If You Are Reading This, You Owe Her

If You Are Reading This, You Owe Her


She may not be as famous as Vidya Sagar, Swami Vivekananda or Dr. Sarvepalli Radhakrishnan whose contributions in the field of education have received National and International tributes. But, her augmentation on the liberation of the Indian Women in academic line is no less spectacular. She is one of the earliest crusaders of education for girls. She is Savitribai Phule.
In 2008, Thom Wolf, Professor of Global Studies of the University Institute, New Delhi, presented a paper on Savitribai Phule titled ‘Savitribai and India’s Conversation on Education’. The paper begins with the question, “You owe her. But do you know her?” It declares Savitribai Phule as the “Mother of modern education” and continues, “If you are an Indian woman who reads, you owe her. If you are an educated Indian woman, you owe her. If you are an Indian schoolgirl reading this chapter in English, you owe her. If you are an educated International desi woman, you owe her”.
 
Her Thirst for Learning:
In 1840, at the age of 9, as a newly wedded bride, Savitribai moved to Pune with her husband and her most prized possession, a book. Looking at her eagerness to read the book, her husband, Jyotirao Phule (then 13 years old), taught her how to read and write. But, little did he know that he was planting a seed that would change Indian history. Thereafter, Savitribai Phule earned the distinction of being the first woman to become a teacher in India; this, at a time, when women were denied education and mostly kept at the fringes of society.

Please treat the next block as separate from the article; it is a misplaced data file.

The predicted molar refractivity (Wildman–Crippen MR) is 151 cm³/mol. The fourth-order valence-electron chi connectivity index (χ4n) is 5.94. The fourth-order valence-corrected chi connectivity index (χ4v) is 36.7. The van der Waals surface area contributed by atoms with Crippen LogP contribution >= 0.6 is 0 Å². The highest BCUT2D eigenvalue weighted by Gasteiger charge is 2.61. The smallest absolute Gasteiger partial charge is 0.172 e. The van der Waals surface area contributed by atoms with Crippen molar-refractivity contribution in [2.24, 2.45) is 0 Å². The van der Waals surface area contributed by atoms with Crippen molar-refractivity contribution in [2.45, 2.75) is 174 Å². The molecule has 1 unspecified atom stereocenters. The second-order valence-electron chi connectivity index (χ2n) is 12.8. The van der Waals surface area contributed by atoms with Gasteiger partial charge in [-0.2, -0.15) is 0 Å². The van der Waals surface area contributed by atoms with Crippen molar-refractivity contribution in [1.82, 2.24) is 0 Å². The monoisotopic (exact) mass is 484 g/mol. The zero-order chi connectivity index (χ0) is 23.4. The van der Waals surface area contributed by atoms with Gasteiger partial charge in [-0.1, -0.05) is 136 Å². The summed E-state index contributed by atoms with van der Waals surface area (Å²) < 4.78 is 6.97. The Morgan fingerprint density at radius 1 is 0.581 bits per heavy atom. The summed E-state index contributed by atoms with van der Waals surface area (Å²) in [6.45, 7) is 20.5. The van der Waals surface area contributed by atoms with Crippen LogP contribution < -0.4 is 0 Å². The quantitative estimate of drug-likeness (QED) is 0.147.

Forming History:
In 1848, Savitribai Phule placed ‘universal, child-sensitive, intellectually critical and socially reforming education at the very core agenda for all children in India’ by setting up the first girls’ school with about 8 students. Back then, education was reserved only for the upper caste; others were abandoned from its purview. But Savitribai, along with Jyotirao Phule, broke the shackles imposed by society and built the school in Bhide Wade, Narayan Peth, Pune.
It wasn’t an easy task for her, and she faced many hurdles in her path. Despite facing obstruction and dissent from society, she opened another school in the same year. By 1851, she was handling about 4 schools.
‘Kavya Phule’, published in 1834, was a poem written by her which meant ‘Go, Get Education’. It encouraged women at that time to get an education and free themselves.
Public Figure:

Savitribai Phule inspired many young girls who followed her footsteps. A young woman who was a student of Savitribai, Mukta, wrote an essay which became the linchpin of ‘Dalit Literature’.

Savitribai Phule is also credited for coming up with the concept of Parent-Teacher meeting. She firmly believed that parents and teachers played the biggest role in supporting and guiding a child.